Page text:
With fresh material, taxonomic conclusions are leavened by recognition that the material examined reflects the site it occupied; a herbarium packet gives one only a small fraction of the data desirable for sound conclusions. Herbarium material does not, indeed, allow one to extrapolate safely: what you see is what you get []
  4. Refreshing or cool.
    What a nice fresh breeze.
  5. (of water) Without salt; not saline.
    After a day at sea it was good to feel the fresh water of the stream.
    • a. 1628, Sir Francis Drake (?), The World Encompassed, Nicholas Bourne (publisher, 1628), page 49:
      There we made our ſhip faſt with foure ropes, in ſmooth water, and the freſh water ranne downe out of the hill into the ſea, []
    • 1820, William Scoresby, An Account of the Arctic Regions, Archibald Constable & Co., page 230:
      When dissolved, it produces water sometimes perfectly fresh, and sometimes saltish; []
    • 2009, Adele Pillitteri, Maternal and Child Health Nursing, Sixth Edition, Lippincott Williams & Wilkins, ISBN 9781582559995, page 1557:
      Additional changes that occur when water enters the lungs depend on whether the water is fresh or salt.
  6. Rested; not tired or fatigued.
    • 2010 December 29, Sam Sheringham, “Liverpool 0 - 1 Wolverhampton”, in BBC:
      Before the match, Hodgson had expressed the hope that his players would be fresh rather than rusty after an 18-day break from league commitments because of two successive postponements.
  7. In a raw or untried state; uncultured; unpracticed.
    a fresh hand on a ship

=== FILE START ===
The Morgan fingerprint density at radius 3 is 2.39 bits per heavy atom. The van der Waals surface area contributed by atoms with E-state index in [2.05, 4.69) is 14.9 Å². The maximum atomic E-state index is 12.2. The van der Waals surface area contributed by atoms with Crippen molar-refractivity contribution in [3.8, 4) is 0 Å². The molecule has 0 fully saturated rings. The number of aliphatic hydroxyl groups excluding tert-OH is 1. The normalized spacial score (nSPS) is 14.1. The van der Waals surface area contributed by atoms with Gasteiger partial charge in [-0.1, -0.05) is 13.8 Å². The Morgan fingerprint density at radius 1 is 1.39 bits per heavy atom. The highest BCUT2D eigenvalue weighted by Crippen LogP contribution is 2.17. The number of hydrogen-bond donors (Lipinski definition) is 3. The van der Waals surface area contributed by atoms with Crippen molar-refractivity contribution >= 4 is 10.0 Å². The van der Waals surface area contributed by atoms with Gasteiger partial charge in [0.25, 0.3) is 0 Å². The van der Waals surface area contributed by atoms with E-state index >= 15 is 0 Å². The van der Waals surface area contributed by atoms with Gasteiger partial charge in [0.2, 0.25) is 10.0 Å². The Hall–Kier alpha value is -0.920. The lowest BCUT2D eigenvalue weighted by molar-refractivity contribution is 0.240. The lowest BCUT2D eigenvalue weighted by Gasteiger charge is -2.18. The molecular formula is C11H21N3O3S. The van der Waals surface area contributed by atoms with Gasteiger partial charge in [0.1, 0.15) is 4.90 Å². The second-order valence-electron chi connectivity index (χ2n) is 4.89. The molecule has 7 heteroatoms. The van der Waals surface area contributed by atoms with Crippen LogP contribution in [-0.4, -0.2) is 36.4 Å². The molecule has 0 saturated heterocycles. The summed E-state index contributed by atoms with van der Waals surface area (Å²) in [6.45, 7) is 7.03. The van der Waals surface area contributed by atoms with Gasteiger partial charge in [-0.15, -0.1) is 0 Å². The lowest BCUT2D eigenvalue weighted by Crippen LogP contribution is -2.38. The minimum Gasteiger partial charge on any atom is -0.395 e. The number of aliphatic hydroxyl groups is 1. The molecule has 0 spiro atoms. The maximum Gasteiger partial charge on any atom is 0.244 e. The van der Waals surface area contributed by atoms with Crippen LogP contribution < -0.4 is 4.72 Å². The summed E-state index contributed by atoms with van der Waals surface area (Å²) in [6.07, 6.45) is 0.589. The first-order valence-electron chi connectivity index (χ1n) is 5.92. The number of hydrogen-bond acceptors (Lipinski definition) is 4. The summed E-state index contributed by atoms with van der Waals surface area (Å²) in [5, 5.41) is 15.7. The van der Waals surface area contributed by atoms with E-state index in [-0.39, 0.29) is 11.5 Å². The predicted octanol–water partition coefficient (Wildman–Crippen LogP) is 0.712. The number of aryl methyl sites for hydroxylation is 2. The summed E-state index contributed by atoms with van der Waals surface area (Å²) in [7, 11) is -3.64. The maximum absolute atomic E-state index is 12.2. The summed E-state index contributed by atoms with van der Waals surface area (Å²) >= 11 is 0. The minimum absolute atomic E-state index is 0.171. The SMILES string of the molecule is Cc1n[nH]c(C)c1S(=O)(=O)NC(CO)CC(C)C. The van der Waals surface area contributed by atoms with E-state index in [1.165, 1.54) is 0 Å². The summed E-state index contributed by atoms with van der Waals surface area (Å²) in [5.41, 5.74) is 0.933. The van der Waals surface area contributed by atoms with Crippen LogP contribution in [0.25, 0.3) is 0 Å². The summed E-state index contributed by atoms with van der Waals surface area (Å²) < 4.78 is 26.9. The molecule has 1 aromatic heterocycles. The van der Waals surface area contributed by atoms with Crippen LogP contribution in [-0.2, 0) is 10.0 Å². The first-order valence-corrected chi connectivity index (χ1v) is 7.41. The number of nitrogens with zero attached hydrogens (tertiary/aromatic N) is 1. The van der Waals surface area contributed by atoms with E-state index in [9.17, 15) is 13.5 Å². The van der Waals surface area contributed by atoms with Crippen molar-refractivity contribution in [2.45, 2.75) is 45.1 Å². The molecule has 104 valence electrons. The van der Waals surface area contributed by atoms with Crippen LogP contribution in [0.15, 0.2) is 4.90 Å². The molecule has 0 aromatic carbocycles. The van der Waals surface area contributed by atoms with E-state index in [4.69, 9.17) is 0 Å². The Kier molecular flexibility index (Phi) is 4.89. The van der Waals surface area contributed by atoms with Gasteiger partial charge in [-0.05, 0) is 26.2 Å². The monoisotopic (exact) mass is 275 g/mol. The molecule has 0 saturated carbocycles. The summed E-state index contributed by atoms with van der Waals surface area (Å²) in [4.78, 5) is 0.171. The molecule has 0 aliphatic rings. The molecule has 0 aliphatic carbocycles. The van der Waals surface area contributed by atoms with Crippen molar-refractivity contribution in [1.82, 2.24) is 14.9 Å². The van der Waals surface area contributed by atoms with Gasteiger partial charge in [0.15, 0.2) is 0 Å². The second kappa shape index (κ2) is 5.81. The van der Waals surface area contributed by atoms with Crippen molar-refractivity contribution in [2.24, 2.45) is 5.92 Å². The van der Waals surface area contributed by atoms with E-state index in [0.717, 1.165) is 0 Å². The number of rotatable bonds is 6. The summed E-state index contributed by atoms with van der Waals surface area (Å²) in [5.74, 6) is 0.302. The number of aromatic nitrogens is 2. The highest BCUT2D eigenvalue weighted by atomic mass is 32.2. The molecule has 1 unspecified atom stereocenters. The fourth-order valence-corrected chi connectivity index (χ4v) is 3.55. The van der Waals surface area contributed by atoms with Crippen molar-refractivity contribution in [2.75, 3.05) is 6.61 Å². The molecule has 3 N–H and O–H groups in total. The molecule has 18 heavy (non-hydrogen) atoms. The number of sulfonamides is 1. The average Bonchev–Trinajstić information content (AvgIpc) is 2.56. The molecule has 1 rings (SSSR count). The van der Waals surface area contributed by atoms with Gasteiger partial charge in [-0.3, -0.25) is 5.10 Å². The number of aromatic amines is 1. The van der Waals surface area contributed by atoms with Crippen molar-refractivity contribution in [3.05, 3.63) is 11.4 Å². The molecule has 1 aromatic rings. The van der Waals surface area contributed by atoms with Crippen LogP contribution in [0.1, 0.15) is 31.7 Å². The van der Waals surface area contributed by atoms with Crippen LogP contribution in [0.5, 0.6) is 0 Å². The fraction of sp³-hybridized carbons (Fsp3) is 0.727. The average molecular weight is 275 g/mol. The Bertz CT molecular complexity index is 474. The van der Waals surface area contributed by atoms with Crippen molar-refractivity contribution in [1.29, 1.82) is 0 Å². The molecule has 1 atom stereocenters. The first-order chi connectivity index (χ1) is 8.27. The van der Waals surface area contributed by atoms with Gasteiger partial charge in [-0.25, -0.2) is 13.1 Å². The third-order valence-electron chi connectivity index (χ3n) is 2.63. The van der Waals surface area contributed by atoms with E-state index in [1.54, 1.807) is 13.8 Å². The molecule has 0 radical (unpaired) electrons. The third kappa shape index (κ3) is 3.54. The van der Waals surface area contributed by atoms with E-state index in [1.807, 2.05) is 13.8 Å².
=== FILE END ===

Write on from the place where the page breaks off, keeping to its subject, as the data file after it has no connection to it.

8. youthful; florid
    • Shakespeare
      these fresh nymphs
Synonyms
  • See also Wikisaurus:inexperienced
Antonyms
Derived terms
Translations

Adverb

fresh (not comparable)

  1. recently; just recently; most recently
    We are fresh out of milk.

Noun

fresh (plural freshes)

  1. A rush of water, along a river or onto the land; a flood.
    • 1834, David Crockett, A Narrative of the Life of David Crockett (Nebraska, 1987), page 21:
      They went on very well with their work until it was nigh done, when there came the second epistle to Noah's fresh, and away went their mill, shot, lock, and barrel.
  2. A stream or spring of fresh water.
    • Shakespeare
      He shall drink naught but brine; for I'll not show him / Where the quick freshes are.
  3. The mingling of fresh water with salt in rivers or bays, as by means of a flood of fresh water flowing toward or into the sea.
    • 1705, Robert Beverley, Jr., History and Present State of Virginia:
      When they cross any great Water, or violent Fresh, or Torrent, they throw Tobacco, Puccoon, Peak, or some other valuable thing, that they happen to have about there, to intreat the Spirit presiding there, to grant them a safe passage. It is call'd a Fresh, when after very great Rains, or (as we suppose) after a great Thaw of the Snow and Ice lying upon the Mountains Page 43 to the North West, the Water descends, in such abundance into the Rivers, that they overflow the Banks which bound their Streams at other times.

Etymology 2

1848, US slang, probably from German frech (impudent, cheeky, insolent), from Middle High German vrech (bold, brave, lively), from Old High German freh (greedy, eager, avaricious, covetous), from Proto-Germanic *frekaz (greedy, outrageous, courageous, capable, active), from Proto-Indo-European *(s)pereg- (to be quick, twitch, sprinkle, splash). Cognate with Old English frec (greedy; eager, bold, daring; dangerous) and Danish fræk (naughty). More at freak.

Adjective

fresh (comparative fresher, superlative freshest)

  1. Rude, cheeky, or inappropriate; presumptuous; disrespectful; forward.
    No one liked his fresh comments.
  2. Sexually aggressive or forward; prone to caress too eagerly; overly flirtatious.
    Hey, don't get fresh with me!
Derived terms
Translations
Synonyms
  • See also Wikisaurus:cheeky

Statistics

Most common English words before 1923: walk · places · simple · #710: fresh · noble · appearance · period